Yes, the Tigers had Justin Verlander on the mound for Game 5, a pitcher who so thoroughly owns the Athletics, general manager Billy Beane probably should go to him for money when there is an available free agent or a sewage issue at the Coliseum.
But one of the most encouraging signs for Detroit on Thursday was during batting practice when Miguel Cabrera launched a home run above the high and distant window level at the Coliseum. An even better sign was when Cabrera homered in the fourth inning. That home run was his first since Sept. 17, his second since Aug. 26 and just his third extra-base hit in his previous 100 at-bats.
So forget Detroit's enormous starting depth with Verlander, likely Cy Young winner Max Scherzer and ERA leader Anibal Sanchez. The Tigers' fortunes against the Red Sox in the American League Championship Series also rest on whether their probable two-time MVP is healthy again and ready to resume his slugging ways. But just how are Cabrera's lingering groin, hip flexor and abdominal strain injuries? It depends on when you ask the question.
If you watch closely, you'll see that his power is coming back. He's getting better.
"-- Detroit GM Dave Dombrowski
"Right now, he's doing better," general manager and president Dave Dombrowski said after Thursday's series-clinching victory. "But if he does something with an off-balance throw or something, he tweaks it. If you've ever hurt a groin, you know how you'll be feeling OK and then you'll be jogging and you'll twist something and all of a sudden -- oohhhhh!
"And that's how his situation is. It's probably a little more severe situation because he hasn't really sat down [to rest it]. But that's why you'll see him and think he's great, he's doing good and then all of a sudden -- oooohhmph! But then the next day he feels a little better again."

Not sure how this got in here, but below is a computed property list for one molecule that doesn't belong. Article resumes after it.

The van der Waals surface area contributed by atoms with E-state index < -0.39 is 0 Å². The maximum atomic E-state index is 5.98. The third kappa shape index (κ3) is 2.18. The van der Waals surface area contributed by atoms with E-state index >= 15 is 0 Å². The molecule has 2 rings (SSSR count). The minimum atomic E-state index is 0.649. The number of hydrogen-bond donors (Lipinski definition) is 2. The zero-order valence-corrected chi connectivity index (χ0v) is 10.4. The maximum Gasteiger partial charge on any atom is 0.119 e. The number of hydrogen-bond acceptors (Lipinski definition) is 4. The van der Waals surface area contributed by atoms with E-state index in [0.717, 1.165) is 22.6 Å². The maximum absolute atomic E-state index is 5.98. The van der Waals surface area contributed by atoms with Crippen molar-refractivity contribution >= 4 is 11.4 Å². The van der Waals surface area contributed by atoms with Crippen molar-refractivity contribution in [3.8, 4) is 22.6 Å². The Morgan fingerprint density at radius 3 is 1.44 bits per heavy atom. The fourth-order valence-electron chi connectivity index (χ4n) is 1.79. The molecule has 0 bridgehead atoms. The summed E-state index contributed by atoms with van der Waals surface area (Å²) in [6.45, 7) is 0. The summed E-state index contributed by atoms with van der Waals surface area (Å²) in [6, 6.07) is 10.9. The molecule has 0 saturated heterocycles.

As Dombrowski said, Cabrera did not rest his injuries much down the stretch. He missed only five games after the injuries mounted in late August and only two games after Sept. 6. The Tigers had a fairly comfortable lead in the AL Central at that point, so he probably should have taken more time off to make sure he was as healthy as possible for the postseason.
But that's not the approach Cabrera takes. If he's physically capable of playing, he wants to play. Especially in October.
"I mean, we're here in the playoffs, man," Cabrera said after Game 5. "I said before, everybody talks about what's going on with me. Everybody can talk what they can talk. I want to do my job, man. I want to be with the team. I want to play with my heart."
It's playing with the injuries that is more of an issue. Once they piled up, Cabrera went from a .359 average with 43 home runs, 130 RBIs, a .688 slugging percentage and a 1.137 OPS on Aug. 26 to a .284 average, a .333 slugging percentage and a .729 OPS the rest of the way.
As Cabrera struggled down the stretch, so did the Tigers. Only Boston scored more runs this season than the Tigers, but Detroit has been shut out five times since the start of September and held to one run another five times. The Tigers have been held to three runs or fewer in all but two of their past 12 games. Which is why they are crossing their fingers that Thursday's home run signaled that Cabrera is close to his old form.
"If you watch closely, you'll see that his power is coming back. He's getting better," Dombrowski said. "When you watch him out there and take batting practice like [Thursday at Oakland], and he hit one above the windows. And two weeks ago, he didn't hit like that. You see it's coming back, gradually, which people said it would. Every so often, unfortunately, he does something at an awkward angle and you can tell he tweaks it. But he's getting better."
And for the Tigers to advance to the World Series for the second year in a row, they'll need him to stay that way. Either that, or that great starting rotation is going to have little margin for error against the league's best offense.
"We in a good position," Cabrera said. "We got to come through like a team together and we go out there on fire. And it's like a puzzle. You never know when it's going to be your last. And you got to go out there and fight to win."